Look how cute Sarah and Jason are!
It seems as though one of the occurrences of being married is having conflicts arise. They seem to crop up every day. I strongly feel that one of the most important ways we can fortify our marriage is to resolve conflicts in a positive way. Based on research from an article titled, "What makes Marriage Work?" by John Gottman, Ph.D., I would like cite information that I believe will help all of us continue to have a healthy and happy marriage.
According to Gottman, there are three different styles of problem solving that help marriages.
Validating: Couples compromise often and calmly work out their problems to mutual satisfaction as they arise.
Volatile: Conflict erupts often, resulting in passionate disputes.
Conflict-avoiding: Couples agree to disagree, rarely confronting their differences head-on.
According to research, "all three styles are equally stable and bode equally well for the marriage's future." Even though there are many different ways we tend to solve problems, Gottman found that "there was a very specific ratio that exists between the amount of positivity and negativity in a stable marriage [and] that magic ratio is 5 to 1. As long as there is five times as much positive feeling and interaction between husband and wife as their is negative, the marriage was likely to be stable over time."
Also, most of us would agree that communication is essential to a long lasting marriage. According to Gottman, "there are four disastrous ways that sabotage your attempts to communicate with your partner." Gottman has termed these four ways "The Four Horsemen."
The First Horseman is Criticism. So what is the difference between complaining and criticizing? A complaint might be, "I wish you would help me clean the kitchen after dinner." But criticizing is when you attack someone's personality or character and say,"You never help me clean the kitchen!" Gottman states that, "It's important and healthy for a marriage to express anger and disagreement which will make the marriage stronger in the long run than suppressing the complaint. When criticism becomes so pervasive, it corrodes the marriage and then the next horseman arrives."
The Second Horseman is Contempt. So what is the difference criticizing and showing contempt? "Contempt is the intention to insult and psychologically abuse your partner. Some of the signs that your spouse is showing contempt are: Insults and name-calling, hostile humor, mockery, and body language. Sometimes when we show contempt we can't even remember a single or positive act of our spouse. You have to stop seeing arguments with your spouse as a way to retaliate or exhibit your superior moral status."
The Third Horseman is Defensiveness. "If you are constantly being defensive, you are adding more problems to your marriage." According to Gottman, signs that you are being defensive are:
Denying Responsibility. No matter what you are never to blame for anything.
Making Excuses. You claim that external circumstances beyond your control forced you to act in a certain way.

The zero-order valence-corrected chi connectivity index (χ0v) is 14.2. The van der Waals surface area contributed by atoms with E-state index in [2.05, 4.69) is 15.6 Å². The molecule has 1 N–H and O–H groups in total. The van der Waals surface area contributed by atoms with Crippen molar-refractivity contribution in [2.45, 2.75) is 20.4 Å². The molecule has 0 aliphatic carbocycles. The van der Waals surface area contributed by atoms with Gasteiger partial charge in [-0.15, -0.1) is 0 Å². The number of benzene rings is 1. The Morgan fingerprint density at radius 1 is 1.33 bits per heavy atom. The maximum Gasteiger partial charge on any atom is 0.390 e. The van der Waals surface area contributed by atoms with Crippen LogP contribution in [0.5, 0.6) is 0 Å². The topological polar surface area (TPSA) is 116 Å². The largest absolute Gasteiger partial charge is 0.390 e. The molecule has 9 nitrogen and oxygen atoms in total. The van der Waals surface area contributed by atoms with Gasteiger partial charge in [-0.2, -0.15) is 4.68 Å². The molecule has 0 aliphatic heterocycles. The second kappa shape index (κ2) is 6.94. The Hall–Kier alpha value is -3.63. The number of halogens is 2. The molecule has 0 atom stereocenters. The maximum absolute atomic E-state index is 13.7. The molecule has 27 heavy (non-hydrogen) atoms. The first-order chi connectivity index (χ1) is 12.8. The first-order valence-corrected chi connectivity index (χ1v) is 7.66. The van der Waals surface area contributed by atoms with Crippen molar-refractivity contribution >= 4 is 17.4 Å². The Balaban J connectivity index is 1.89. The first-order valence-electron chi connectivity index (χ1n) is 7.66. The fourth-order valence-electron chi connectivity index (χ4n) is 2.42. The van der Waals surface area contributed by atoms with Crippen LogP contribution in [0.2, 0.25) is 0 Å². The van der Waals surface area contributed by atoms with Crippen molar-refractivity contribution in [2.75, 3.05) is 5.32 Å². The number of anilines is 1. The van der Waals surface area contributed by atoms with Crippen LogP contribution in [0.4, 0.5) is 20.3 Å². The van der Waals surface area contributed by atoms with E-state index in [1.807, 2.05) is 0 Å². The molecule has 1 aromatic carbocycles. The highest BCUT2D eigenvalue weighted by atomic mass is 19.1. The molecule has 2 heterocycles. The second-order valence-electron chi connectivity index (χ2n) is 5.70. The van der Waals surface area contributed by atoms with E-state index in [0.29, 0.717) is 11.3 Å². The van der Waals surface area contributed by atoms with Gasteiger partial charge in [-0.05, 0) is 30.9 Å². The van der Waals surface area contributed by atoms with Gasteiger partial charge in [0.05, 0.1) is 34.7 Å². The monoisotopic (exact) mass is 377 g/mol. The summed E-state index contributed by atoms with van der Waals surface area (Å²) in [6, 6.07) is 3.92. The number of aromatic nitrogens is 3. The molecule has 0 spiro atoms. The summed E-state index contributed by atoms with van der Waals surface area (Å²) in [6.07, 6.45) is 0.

Disagreeing with Negative Mind-Reading. Sometimes your spouse will make assumptions about your private life feelings behavior, or motives. When this "mind-reading" is delivered in a negative manner, it may trigger defensiveness in you.
Cross-Complaining. You meet your partner's complaint (or criticism) with an immediate complaint of your own, totally ignoring what your spouse has said.
Repeating Yourself. Rather than attempting to understand what the spouse's point of view, couples simply repeat their position over and over again. Both think they are right and that trying to understand each other's perspective is a waste of time.
Gottman states that "What's important to remember is that if you view your partner's words as information that is being strongly expressed, they are less likely to criticize you or act react contemptuously when disagreements arise."
The Fourth Horseman is Stonewalling.
One of the worst things we can do in communicating is to not communicate at all. This is called stonewalling. A study was done and found that "most men don't get physiologically aroused when their wives stonewall them, but wives' heart rates go up dramatically when their husbands stonewall them." According to Gottman, "The fourth horseman need not mark the end of a relationship. But if your interactions have deteriorated to this extent you are at great risk of catapulting even further down the marital cascade- becoming so overwhelmed by the negativity in your relationship that you end up divorced, separated, or living lonely, parallel lives in the same house."
Let's not forget who we married. Let's not forget our wedding day and the important vows we made to each other. Even though times can be rather difficult, let's remember the love we have always had for our spouses and try to treat them with love, kindness, and respect. Be willing to listen and learn. Have compassion and understanding in times of need. Treat others as you would want to be treated. I want to come back next year and say I've been married 32 years and hopefully say one day that I've been married for 75 years! Finally, I must say that I have the most loving, kind, generous, strong, and the most good-looking husband on this planet! I love you Brad...